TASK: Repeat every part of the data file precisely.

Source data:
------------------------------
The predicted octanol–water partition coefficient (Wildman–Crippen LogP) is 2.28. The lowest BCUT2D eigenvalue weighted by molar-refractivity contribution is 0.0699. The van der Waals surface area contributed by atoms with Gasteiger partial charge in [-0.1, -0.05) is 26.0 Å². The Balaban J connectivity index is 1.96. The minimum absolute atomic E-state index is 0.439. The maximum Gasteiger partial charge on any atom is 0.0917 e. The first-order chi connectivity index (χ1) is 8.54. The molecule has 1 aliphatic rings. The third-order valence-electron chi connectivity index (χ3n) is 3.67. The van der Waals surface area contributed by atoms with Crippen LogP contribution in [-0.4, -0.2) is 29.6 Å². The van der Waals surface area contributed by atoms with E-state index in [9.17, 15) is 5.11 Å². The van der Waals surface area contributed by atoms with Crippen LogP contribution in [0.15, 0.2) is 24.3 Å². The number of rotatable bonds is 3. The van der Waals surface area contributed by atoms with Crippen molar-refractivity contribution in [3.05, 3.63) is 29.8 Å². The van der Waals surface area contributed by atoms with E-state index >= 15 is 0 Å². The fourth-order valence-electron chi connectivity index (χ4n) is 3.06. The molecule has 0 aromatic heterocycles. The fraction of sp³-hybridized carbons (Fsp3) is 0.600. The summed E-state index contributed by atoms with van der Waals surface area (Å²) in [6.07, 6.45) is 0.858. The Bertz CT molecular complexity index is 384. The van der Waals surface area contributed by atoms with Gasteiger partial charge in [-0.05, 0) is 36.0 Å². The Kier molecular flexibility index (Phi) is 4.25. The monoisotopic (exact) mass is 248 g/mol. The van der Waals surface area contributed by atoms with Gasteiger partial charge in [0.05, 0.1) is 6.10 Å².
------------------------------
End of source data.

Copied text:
The predicted octanol–water partition coefficient (Wildman–Crippen LogP) is 2.28. The lowest BCUT2D eigenvalue weighted by molar-refractivity contribution is 0.0699. The van der Waals surface area contributed by atoms with Gasteiger partial charge in [-0.1, -0.05) is 26.0 Å². The Balaban J connectivity index is 1.96. The minimum absolute atomic E-state index is 0.439. The maximum Gasteiger partial charge on any atom is 0.0917 e. The first-order chi connectivity index (χ1) is 8.54. The molecule has 1 aliphatic rings. The third-order valence-electron chi connectivity index (χ3n) is 3.67. The van der Waals surface area contributed by atoms with Crippen LogP contribution in [-0.4, -0.2) is 29.6 Å². The van der Waals surface area contributed by atoms with E-state index in [9.17, 15) is 5.11 Å². The van der Waals surface area contributed by atoms with Crippen LogP contribution in [0.15, 0.2) is 24.3 Å². The number of rotatable bonds is 3. The van der Waals surface area contributed by atoms with Crippen molar-refractivity contribution in [3.05, 3.63) is 29.8 Å². The van der Waals surface area contributed by atoms with E-state index >= 15 is 0 Å². The fourth-order valence-electron chi connectivity index (χ4n) is 3.06. The molecule has 0 aromatic heterocycles. The fraction of sp³-hybridized carbons (Fsp3) is 0.600. The summed E-state index contributed by atoms with van der Waals surface area (Å²) in [6.07, 6.45) is 0.858. The Bertz CT molecular complexity index is 384. The van der Waals surface area contributed by atoms with Gasteiger partial charge in [-0.05, 0) is 36.0 Å². The Kier molecular flexibility index (Phi) is 4.25. The monoisotopic (exact) mass is 248 g/mol. The van der Waals surface area contributed by atoms with Gasteiger partial charge in [0.05, 0.1) is 6.10 Å².